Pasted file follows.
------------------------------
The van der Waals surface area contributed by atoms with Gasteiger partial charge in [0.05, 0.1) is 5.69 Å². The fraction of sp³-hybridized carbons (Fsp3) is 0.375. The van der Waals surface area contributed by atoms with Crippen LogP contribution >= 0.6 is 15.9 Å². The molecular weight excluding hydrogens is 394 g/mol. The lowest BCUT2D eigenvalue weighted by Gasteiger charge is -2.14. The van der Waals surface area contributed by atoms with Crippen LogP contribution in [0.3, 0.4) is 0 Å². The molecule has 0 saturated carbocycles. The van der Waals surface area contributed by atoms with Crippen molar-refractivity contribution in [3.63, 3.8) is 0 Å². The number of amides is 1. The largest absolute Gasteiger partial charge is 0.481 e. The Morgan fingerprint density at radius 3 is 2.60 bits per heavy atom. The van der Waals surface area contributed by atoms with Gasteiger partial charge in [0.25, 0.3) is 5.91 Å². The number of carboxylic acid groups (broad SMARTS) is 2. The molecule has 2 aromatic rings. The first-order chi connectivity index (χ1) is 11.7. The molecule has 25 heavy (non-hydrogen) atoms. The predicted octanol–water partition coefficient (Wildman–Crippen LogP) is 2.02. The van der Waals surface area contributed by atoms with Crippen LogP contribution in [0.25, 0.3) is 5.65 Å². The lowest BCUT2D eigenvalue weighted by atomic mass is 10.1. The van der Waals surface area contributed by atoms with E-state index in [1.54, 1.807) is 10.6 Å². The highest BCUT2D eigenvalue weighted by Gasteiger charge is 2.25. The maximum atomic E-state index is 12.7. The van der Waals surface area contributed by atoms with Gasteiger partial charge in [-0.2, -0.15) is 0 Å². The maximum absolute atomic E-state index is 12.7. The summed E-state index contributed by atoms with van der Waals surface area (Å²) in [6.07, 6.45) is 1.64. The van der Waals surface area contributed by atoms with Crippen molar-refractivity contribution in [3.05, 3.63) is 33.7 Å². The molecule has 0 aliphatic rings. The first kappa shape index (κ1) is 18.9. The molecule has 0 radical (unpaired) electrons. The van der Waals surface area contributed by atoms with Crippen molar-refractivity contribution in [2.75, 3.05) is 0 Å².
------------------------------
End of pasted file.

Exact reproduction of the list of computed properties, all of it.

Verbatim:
The van der Waals surface area contributed by atoms with Gasteiger partial charge in [0.05, 0.1) is 5.69 Å². The fraction of sp³-hybridized carbons (Fsp3) is 0.375. The van der Waals surface area contributed by atoms with Crippen LogP contribution >= 0.6 is 15.9 Å². The molecular weight excluding hydrogens is 394 g/mol. The lowest BCUT2D eigenvalue weighted by Gasteiger charge is -2.14. The van der Waals surface area contributed by atoms with Crippen LogP contribution in [0.3, 0.4) is 0 Å². The molecule has 0 saturated carbocycles. The van der Waals surface area contributed by atoms with Crippen molar-refractivity contribution in [3.63, 3.8) is 0 Å². The number of amides is 1. The largest absolute Gasteiger partial charge is 0.481 e. The Morgan fingerprint density at radius 3 is 2.60 bits per heavy atom. The van der Waals surface area contributed by atoms with Gasteiger partial charge in [0.25, 0.3) is 5.91 Å². The number of carboxylic acid groups (broad SMARTS) is 2. The molecule has 2 aromatic rings. The first-order chi connectivity index (χ1) is 11.7. The molecule has 25 heavy (non-hydrogen) atoms. The predicted octanol–water partition coefficient (Wildman–Crippen LogP) is 2.02. The van der Waals surface area contributed by atoms with Crippen LogP contribution in [0.25, 0.3) is 5.65 Å². The lowest BCUT2D eigenvalue weighted by atomic mass is 10.1. The van der Waals surface area contributed by atoms with E-state index in [1.54, 1.807) is 10.6 Å². The highest BCUT2D eigenvalue weighted by Gasteiger charge is 2.25. The maximum atomic E-state index is 12.7. The van der Waals surface area contributed by atoms with Gasteiger partial charge in [-0.2, -0.15) is 0 Å². The maximum absolute atomic E-state index is 12.7. The summed E-state index contributed by atoms with van der Waals surface area (Å²) in [6.07, 6.45) is 1.64. The van der Waals surface area contributed by atoms with Crippen molar-refractivity contribution in [3.05, 3.63) is 33.7 Å². The molecule has 0 aliphatic rings. The first kappa shape index (κ1) is 18.9. The molecule has 0 radical (unpaired) electrons. The van der Waals surface area contributed by atoms with Crippen molar-refractivity contribution in [2.75, 3.05) is 0 Å².